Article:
Forest clearances continue in Poland: the latest developments in Europe’s last virgin forest

Forest clearances continue in Poland: the latest developments in Europe’s last virgin forest
02 Mrz 2018

In our article from May 15, 2017 we already raised awareness about the devastating effects forest clearances are having on Europe’s last virgin forest and presented activities to protect the Białowieża National Park. That was a few months ago and the question is, how far could the Polish government be influenced to put a stop to the state-ordered forest clearances. What has happened since then, did the protests by Greenpeace and other organisations have an effect?

The last virgin forest: A look back

It is obvious that Poland’s government will not accept reprimands from external parties. Especially not where land which is clearly part of Polish territory is concerned. We are of course talking about the approximately 600 square kilometres of virgin forest which make up around one third of the forest located between Poland and Belarus. Only a sixth of it is actually protected as a UNESCO natural World Heritage site. The remaining area is threatened by short-sighted violations in the form of large-scale forest clearances. This case primarily concerns the Polish government, who say an infestation with bark beetles is the reason for the deforestation. However, representatives of the relevant environmental organisations are unanimous: financial aspects are the crucial factor here. After all, the virgin forest supplies high-quality timber which can be used for lucrative commercial gain. So is the systematic destruction of the last virgin forest merely an attempt to fill dwindling government coffers?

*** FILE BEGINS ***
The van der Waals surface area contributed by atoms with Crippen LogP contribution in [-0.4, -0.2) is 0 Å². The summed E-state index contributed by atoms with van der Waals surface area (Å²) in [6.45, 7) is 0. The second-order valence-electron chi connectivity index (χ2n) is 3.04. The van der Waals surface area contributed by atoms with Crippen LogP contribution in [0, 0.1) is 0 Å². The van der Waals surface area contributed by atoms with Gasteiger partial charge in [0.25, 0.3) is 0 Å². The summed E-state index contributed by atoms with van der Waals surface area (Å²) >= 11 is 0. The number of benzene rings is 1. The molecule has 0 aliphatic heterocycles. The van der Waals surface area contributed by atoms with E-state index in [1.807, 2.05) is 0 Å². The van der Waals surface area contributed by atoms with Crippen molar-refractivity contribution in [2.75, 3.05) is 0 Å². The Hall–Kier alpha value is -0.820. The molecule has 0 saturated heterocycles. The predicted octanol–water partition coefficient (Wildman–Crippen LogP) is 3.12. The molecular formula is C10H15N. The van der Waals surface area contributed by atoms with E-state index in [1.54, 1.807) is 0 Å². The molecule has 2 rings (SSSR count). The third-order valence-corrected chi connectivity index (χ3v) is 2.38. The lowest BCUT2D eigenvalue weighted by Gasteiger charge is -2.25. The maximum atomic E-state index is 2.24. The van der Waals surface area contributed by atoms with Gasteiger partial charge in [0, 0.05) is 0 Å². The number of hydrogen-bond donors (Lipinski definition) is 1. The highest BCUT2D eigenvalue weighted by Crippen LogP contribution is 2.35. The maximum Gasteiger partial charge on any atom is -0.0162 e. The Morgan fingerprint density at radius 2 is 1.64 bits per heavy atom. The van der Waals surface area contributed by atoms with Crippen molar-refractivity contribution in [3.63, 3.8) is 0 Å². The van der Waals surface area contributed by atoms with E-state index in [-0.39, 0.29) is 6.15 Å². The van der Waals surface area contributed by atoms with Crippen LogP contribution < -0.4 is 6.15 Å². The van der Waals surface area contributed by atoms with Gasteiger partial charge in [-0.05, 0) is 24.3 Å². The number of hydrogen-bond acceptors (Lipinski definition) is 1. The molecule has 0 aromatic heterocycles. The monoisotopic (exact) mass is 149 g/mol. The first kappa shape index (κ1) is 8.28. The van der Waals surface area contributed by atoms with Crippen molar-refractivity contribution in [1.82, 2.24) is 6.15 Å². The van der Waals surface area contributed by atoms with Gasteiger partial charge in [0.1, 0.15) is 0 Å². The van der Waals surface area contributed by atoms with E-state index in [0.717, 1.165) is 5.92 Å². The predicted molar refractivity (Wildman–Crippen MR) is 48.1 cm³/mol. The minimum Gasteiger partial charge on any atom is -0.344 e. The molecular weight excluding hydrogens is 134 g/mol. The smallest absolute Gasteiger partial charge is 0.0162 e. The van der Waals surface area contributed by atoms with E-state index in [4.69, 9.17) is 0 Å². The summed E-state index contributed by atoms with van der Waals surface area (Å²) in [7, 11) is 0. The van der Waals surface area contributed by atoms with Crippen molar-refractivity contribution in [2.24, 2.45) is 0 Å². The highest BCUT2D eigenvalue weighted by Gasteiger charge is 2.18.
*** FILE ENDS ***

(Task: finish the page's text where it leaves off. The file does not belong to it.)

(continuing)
Persistent resistance by the Polish government despite sustained protests

What environmental organisations can’t manage must surely be possible with official rulings by top-level bodies such as the European Court of Justice. The European Court of Justice demanded a preliminary stop to the deforestation until a final decision could be reached. That this ruling also fell on deaf ears, just like the innovative activities of the committed environmentalists, is proven by, for example, transmissions by the broadcaster TVN24 showing the deforestation in the Polish part of the Białowieża National Park.

What does this mean for people who care deeply about protecting this unique forest? That effective media campaigns such as, for example, the Umweltdruckerei fundraising cycle tour must continue.

Stefan Winklhofer

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